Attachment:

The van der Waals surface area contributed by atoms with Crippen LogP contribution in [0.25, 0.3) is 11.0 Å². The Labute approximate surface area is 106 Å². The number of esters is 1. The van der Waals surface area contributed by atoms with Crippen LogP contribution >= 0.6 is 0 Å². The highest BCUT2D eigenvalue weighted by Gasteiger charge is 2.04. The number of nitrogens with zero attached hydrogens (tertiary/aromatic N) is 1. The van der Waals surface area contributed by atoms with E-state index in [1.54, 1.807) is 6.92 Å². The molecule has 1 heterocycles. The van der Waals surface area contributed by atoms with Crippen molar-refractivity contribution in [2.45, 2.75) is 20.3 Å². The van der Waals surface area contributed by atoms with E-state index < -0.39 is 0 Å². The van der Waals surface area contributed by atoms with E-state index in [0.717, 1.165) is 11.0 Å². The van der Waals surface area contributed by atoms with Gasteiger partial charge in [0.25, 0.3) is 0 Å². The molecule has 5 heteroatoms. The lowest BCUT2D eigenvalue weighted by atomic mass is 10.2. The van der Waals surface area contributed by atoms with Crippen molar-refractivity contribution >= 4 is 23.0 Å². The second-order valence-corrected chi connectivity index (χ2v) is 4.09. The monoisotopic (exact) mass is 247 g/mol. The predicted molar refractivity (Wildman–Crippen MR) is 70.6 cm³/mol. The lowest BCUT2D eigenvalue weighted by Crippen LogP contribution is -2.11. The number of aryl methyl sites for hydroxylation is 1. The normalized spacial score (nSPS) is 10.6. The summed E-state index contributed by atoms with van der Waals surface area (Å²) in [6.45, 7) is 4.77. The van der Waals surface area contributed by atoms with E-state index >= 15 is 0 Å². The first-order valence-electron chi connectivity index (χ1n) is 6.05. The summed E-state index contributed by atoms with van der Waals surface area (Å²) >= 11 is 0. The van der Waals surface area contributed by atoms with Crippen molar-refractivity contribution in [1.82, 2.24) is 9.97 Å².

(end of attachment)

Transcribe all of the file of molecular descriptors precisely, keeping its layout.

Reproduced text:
The van der Waals surface area contributed by atoms with Crippen LogP contribution in [0.25, 0.3) is 11.0 Å². The Labute approximate surface area is 106 Å². The number of esters is 1. The van der Waals surface area contributed by atoms with Crippen LogP contribution >= 0.6 is 0 Å². The highest BCUT2D eigenvalue weighted by Gasteiger charge is 2.04. The number of nitrogens with zero attached hydrogens (tertiary/aromatic N) is 1. The van der Waals surface area contributed by atoms with E-state index in [1.54, 1.807) is 6.92 Å². The molecule has 1 heterocycles. The van der Waals surface area contributed by atoms with Crippen molar-refractivity contribution in [2.45, 2.75) is 20.3 Å². The van der Waals surface area contributed by atoms with E-state index < -0.39 is 0 Å². The van der Waals surface area contributed by atoms with E-state index in [0.717, 1.165) is 11.0 Å². The van der Waals surface area contributed by atoms with Gasteiger partial charge in [0.25, 0.3) is 0 Å². The molecule has 5 heteroatoms. The lowest BCUT2D eigenvalue weighted by atomic mass is 10.2. The van der Waals surface area contributed by atoms with Crippen molar-refractivity contribution >= 4 is 23.0 Å². The second-order valence-corrected chi connectivity index (χ2v) is 4.09. The monoisotopic (exact) mass is 247 g/mol. The predicted molar refractivity (Wildman–Crippen MR) is 70.6 cm³/mol. The lowest BCUT2D eigenvalue weighted by Crippen LogP contribution is -2.11. The number of aryl methyl sites for hydroxylation is 1. The normalized spacial score (nSPS) is 10.6. The summed E-state index contributed by atoms with van der Waals surface area (Å²) in [6.45, 7) is 4.77. The van der Waals surface area contributed by atoms with E-state index >= 15 is 0 Å². The first-order valence-electron chi connectivity index (χ1n) is 6.05. The summed E-state index contributed by atoms with van der Waals surface area (Å²) >= 11 is 0. The van der Waals surface area contributed by atoms with Crippen molar-refractivity contribution in [1.82, 2.24) is 9.97 Å².